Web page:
Let me first begin by congratulating the Indian Women’s Press
Corps (IWPC), a reputed association of women journalists on completing 25 successful years. It was set up in 1994 to support women journalists in their professional work, in enhancing their knowledge and skills and to provide a forum for networking.
I am glad that the organization has been playing a key role in creating a conducive working environment for women journalists and also working towards safeguarding their rights. This non-profit, nonpartisan, progressive, professional organization has been focusing on creating a positive change for women journalists.
With reporters, editors, producers, anchors, and cameraperson from across the print, TV and new media as its members, the organization has become an important institution and has been organizing press meets and interactions with eminent personalities from various fields.
It is commendable that women have come forward in such large numbers to join this noble profession to play their rightful role as the fourth pillar of the state.
I was informed that IWPC has been providing essential infrastructure support to women journalists by supporting them in performing their duties both on the field and at the desk.
The press and the media played a pioneering and stellar role in inspiring the masses to fight against the British during the freedom struggle and in strengthening the democratic foundations in the country since Independence.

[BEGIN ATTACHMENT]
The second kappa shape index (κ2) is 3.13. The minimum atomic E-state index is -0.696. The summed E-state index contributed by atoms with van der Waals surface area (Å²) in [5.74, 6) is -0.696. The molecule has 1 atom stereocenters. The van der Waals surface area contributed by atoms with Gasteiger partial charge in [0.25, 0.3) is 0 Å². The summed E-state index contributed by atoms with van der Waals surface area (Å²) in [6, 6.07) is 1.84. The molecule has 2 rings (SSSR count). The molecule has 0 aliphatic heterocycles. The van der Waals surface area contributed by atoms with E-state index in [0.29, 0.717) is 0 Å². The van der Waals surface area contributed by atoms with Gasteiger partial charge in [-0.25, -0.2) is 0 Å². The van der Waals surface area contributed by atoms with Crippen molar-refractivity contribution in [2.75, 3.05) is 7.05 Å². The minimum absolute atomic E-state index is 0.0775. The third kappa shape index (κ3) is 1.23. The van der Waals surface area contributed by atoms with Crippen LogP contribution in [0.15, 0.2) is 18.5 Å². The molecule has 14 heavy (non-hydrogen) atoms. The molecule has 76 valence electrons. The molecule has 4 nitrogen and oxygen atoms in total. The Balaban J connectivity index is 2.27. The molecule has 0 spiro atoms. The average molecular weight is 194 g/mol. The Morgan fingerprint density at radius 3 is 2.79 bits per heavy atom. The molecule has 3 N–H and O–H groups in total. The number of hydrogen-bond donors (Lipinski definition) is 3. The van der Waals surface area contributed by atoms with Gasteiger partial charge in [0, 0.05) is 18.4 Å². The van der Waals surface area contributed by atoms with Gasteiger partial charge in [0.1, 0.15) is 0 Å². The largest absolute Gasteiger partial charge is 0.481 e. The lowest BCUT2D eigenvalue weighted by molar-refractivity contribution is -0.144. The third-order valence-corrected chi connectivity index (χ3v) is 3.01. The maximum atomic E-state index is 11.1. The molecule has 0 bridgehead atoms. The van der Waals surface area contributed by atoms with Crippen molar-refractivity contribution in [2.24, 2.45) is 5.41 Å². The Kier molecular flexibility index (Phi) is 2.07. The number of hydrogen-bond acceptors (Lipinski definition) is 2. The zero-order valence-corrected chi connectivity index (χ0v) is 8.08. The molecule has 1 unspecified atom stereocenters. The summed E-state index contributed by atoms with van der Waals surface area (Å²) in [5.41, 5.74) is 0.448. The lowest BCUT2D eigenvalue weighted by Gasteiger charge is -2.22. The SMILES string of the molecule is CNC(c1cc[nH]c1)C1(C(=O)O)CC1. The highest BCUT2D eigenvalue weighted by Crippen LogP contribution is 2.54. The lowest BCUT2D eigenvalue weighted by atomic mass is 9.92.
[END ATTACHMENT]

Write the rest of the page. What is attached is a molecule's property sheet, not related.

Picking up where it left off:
Journalism provides citizens with the information they need to make the best possible decisions about their lives, their communities, their societies, and their governments.
The purpose of journalism is to give people the information they need to make better decisions. In other words, journalism is supposed to empower.
The media has the onerous responsibility to not only provide accurate information but also educate the people on their rights and responsibilities as well.
As we all are aware, the media landscape has transformed dramatically over the years and so have the values and ethics of journalism.
Professions such as Politics, Medicine, and journalism were considered as a mission and those who were in the job used to commit to ethics. Unfortunately, there is a decline in such commitment due to various factors including business and politics. Unfortunately, stories or reports are being mixed with views according to the management’s line of thinking.
Adding to this is the menace of fake or doctored stories that find a way to masses via news, internet, and messaging services. Such instances have often led to chaos, confusion, and panic.
I have been urging the media not color news with views and have been stressing the need to maintain objectivity, fairness, and accuracy.